But it was not only the Guinean army and political opposition that were hostile to further Angolan encroachments. President Alassane Ouattara of Côte d'Ivoire does not have fond memories of Angolan support (military and otherwise) of his deposed opponent Laurent Gbagbo. Nigeria is not to keen on Angolan competition either. Vincent Foucher, an analyst at the International Crisis Group in Dakar has been following events in Guinea Bissau and explains that the principal Francophone and Anglophone leaders in ECOWAS were pretty keen to see the Angolans leave:
"They were wary of the situation, and certainly also of Gomes' close ties to the Angolans. So they were, shall we say, not entirely unhappy when the junta put an end to the Angolan presence in the country. And then there is of course also Senegal, who wants absolute security on its southern frontier."
This means that Guinea Bissau must not again become a rear base for the low-intensity rebellion in the Casamance region of Senegal.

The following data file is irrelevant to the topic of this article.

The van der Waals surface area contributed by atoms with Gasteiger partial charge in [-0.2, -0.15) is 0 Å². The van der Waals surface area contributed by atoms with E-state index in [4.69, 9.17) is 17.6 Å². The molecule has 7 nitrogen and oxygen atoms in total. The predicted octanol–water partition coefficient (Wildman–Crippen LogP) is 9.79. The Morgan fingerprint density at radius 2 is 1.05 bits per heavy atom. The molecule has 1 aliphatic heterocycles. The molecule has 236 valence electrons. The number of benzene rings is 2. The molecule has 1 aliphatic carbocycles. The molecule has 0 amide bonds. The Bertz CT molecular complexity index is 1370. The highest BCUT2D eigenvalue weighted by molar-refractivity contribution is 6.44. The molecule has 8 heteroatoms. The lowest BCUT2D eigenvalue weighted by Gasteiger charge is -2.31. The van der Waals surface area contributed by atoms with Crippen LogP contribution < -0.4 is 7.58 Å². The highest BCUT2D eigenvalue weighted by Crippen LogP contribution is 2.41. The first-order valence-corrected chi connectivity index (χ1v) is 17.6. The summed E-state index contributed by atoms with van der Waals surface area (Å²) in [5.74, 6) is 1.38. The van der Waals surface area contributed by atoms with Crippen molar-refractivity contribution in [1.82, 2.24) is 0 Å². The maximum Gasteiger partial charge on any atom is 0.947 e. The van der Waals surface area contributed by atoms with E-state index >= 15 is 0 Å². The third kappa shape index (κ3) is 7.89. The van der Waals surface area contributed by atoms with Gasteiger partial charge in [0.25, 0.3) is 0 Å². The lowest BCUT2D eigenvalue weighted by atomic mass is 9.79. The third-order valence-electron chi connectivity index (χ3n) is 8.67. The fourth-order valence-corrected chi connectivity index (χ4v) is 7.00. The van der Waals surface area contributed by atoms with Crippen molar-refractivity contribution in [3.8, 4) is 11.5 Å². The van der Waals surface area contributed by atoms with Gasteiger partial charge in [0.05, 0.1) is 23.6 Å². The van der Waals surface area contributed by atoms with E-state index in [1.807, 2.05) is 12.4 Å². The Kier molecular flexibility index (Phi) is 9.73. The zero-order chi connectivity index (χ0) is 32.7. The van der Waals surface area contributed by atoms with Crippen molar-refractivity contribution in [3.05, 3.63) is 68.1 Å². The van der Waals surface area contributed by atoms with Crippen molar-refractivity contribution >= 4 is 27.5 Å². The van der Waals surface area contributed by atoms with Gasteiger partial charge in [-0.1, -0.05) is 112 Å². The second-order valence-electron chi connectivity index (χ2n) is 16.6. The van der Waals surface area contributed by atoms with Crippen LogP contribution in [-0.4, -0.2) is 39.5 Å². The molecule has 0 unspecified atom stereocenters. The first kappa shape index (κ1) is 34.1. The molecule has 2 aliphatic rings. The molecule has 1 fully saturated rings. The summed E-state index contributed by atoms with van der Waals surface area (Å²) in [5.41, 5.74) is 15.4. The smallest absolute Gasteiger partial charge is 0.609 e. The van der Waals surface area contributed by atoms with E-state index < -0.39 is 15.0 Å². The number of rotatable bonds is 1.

What it boils down to
In short, it's about turf. The winners, so far, are ECOWAS and the coup leaders. The loser is Angola, which has used the vehicle of the CPLP (the association of Lusophone countries) to voice its displeasure and demand the return to the constitutional order. But with "Cadogo" in Lisbon, every passing day the transitional government establishes itself more firmly, in spite of growing civil anger and action about the arrangement many see as illegitimate.
The real losers however are the people, who have been deprived of their right to choose their president. In a communiqué dated May 14, Civil Action, a citizen's resistance group, called for peaceful protests and acts of civil disobedience. Could this be the embryonic democracy that has eluded Guinea Bissau for so long?
Bram Posthumus is an independent press and radio journalist with more than 20 years of experience living and working in West and Southern Africa. Alternating between Dakar and Amsterdam, he reports on political, cultural and economic events for a variety of radio, print and internet media.